Nine out of ten startups fail. Yikes. And what do 14% of unsuccessful startup founders blame for their failure? Poor marketing.
You can have a great product that’s ideal for the market. You can have venture capital coming out of your ears. But if nobody knows you exist, or doesn’t know why they should care, then your startup is already on shaky ground.
Rather than sharpening pencils to write their post-mortem essays, entrepreneurs need to focus their energies on wowing the world with their startup’s marketing copy—before and after launch. Products and services sell when you give people a reason to get excited. As Apple co-founder Steve Jobs famously once said, “A lot of times, people don’t know what they want until you show it to them.” That’s what good marketing is all about.
Crisp, persuasive copy is a marketing essential. New businesses that harness the power of words early can avoid the Cult of Failure, and work towards entering the pantheon of success. To demonstrate this, let’s take a look at a few failed ventures that might have survived with better copywriting prowess—and some startup success stories that show how it’s done.
In an open and honest autopsy of his failed startup, Licensario founder Gil Sadis concedes that poor marketing was one of the reasons his smart billing system for SaaS businesses never took off.
“Our messaging was too broad,” Sadis admits. “We wanted to catch them all. Guess what happened? We didn’t catch anyone.”
Licensario’s messaging was so broad in fact that Sadis jokes their “bounce rate was so high that Google Analytics was too embarrassed to show it.” Ouch.
The brutal truth is, no matter how brilliant your marketing is, there’ll always be someone it can’t win over. Instead of trying to appeal to everyone and their dog, startups need to ask themselves—who is this product/service built for? What problems does it solve for them? And why can’t they live without it? With these questions at the forefront of their marketing strategy, they can hone in on the audience their product or service is perfect for, and tailor their messaging directly to them.
Poor marketing was also a factor in the death of auction aggregation service Overto. In a blog post on lessons learned from Overto’s failure, Pawel Brodzinski admits that the team simply wasn’t “skilled in that area.” Worse still, no one had the time to really try.
A fatal mistake that many new businesses make is assuming marketing will come easily to them. Knowing and believing in your product doesn’t necessarily equate to being good at marketing it—and neglecting marketing altogether is not an option. As Brodzinski notes, eventually you’re going to “hit the ceiling of what [you can] achieve effortlessly.” And when that happens, you’d better have powerful and persuasive messaging on your side if you want to attract the new customers you need to survive.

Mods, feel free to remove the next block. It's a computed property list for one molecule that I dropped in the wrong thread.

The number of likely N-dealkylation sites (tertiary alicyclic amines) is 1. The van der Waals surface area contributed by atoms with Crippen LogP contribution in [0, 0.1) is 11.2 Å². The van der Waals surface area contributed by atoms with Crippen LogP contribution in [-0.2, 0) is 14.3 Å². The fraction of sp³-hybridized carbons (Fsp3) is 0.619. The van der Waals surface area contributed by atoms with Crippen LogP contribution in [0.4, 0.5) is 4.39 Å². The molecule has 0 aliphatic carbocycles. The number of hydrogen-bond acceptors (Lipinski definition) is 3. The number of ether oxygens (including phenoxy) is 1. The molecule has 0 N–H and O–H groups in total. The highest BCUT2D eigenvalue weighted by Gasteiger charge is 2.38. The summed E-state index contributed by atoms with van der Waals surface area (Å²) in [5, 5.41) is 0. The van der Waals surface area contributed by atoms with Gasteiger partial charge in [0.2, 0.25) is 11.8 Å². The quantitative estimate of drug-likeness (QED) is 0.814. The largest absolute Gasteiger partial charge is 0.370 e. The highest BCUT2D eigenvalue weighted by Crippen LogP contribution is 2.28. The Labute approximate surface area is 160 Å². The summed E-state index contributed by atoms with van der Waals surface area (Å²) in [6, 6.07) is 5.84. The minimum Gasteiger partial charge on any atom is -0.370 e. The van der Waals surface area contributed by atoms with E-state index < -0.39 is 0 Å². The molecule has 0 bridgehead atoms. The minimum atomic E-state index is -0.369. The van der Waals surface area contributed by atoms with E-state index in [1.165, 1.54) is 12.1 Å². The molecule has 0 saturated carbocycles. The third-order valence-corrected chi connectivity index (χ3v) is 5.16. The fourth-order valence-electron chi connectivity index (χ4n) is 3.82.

The Success Stories
San Francisco fintech company Social Finance, Inc. (SoFi for short) was envisioned as a provider of affordable options for students forced to take on debt to pay for their education. Founded by four Stanford students in 2011, the company is currently valued at more than $4 billion.
Personal finance is a complicated industry, and not the most exciting. SoFi’s web copy takes the company’s complex offering and streamlines it into easy-to-read snippets bolstered by impressive results. “We’re all about helping you reach your next financial goal—great rates, zero fees, unprecedented service, and awesome member perks,” their homepage assures. Crisp, concise, and appealing, their copy gives readers an immediate insight into what the company offers.
Founded in 2012, Blue Apron delivers meal kits with proportioned ingredients and step-by-step recipes. They allow customers to cook easy meals at home and reduce their food waste. And while they’re not the only company offering this service, Blue Apron has set themselves apart from the pack. Their app is intuitive and well designed. Their recipes are delicious, varying cultures and flavors every day to keep their offering fresh, even after dozens of boxes. As for their messaging, it’s simple and effective, with copy that resonates with consumers.
“Food is better when you start from scratch,” their website’s homepage tells us. It speaks to a desire many of us have to eat more home-cooked meals, if only we had the time. A fun infographic follows, demonstrating how the company will give us time. Using just a handful of words, Blue Ribbon has created desire and solved a problem. And as their infographic shows, they’ll bring that solution right to our doorstep. No wonder they currently ship around 8 million boxed meals every month.
Whether your business is a scrappy bootstrap or a venture-backed protégé, good copywriting could be the difference between dizzying success and dismal failure. In an age where we expect to get our information faster and faster, communicating your offering precisely and efficiently is more important than ever. Speak to the customers who’ll love what you have to offer. Make them an offer they can’t refuse. And don’t try too hard to please everyone, because you never will.
Co-authored by Chelsea Fleetham